Transmucosal drug delivery is a promising avenue to improve therapeutic efficacy through localized therapeutic administration. Drug delivery systems that increase retention in the mucosal layer are needed to improve efficiency of such transmucosal platforms. However, the applicability of such systems is often limited by the range of chemistries and properties that can be achieved. Here we present the design and implementation of silk-elastin-like proteins (SELPs) with mucoadhesive properties. SELP-based micellar-like nanoparticles provide a system to tailor chemical and physical properties through genetic engineering of the SELP sequence, which enables the fabrication of nanoparticles with specific chemical and physical features. Analysis of the adhesion of four different SELP-based nanoparticle systems in an artificial mucus system, as well as in in vitro cellular assays indicates that addition of mucoadhesive chemical features on the SELP systems increases retention of the particles in mucosal environments. The results indicated that SELP-based nanoparticles provide a useful approach to study and develop transmucosal protein drug delivery system with unique mucoadhesive properties. Future studies will serve to further expand the range of achievable properties, as well as the utilization of SELPs to fabricate mucoadhesive materials for in vivo testing.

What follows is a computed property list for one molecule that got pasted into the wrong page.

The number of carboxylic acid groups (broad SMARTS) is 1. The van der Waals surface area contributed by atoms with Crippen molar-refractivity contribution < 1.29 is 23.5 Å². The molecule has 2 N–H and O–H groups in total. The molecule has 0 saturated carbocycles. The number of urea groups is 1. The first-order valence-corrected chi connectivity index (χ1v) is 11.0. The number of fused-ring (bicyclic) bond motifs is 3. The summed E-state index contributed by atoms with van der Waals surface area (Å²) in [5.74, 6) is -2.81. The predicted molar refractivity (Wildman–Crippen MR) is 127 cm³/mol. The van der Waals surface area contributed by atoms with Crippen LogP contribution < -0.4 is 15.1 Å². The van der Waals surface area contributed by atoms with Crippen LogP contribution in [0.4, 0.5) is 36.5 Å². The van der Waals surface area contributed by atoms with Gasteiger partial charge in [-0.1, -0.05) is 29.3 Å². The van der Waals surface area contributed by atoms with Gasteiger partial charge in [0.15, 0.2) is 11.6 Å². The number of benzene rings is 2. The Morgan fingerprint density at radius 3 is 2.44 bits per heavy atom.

This is an open access article distributed under the Creative Commons Attribution License
which permits unrestricted use, distribution, and reproduction in any medium, provided the original work is properly cited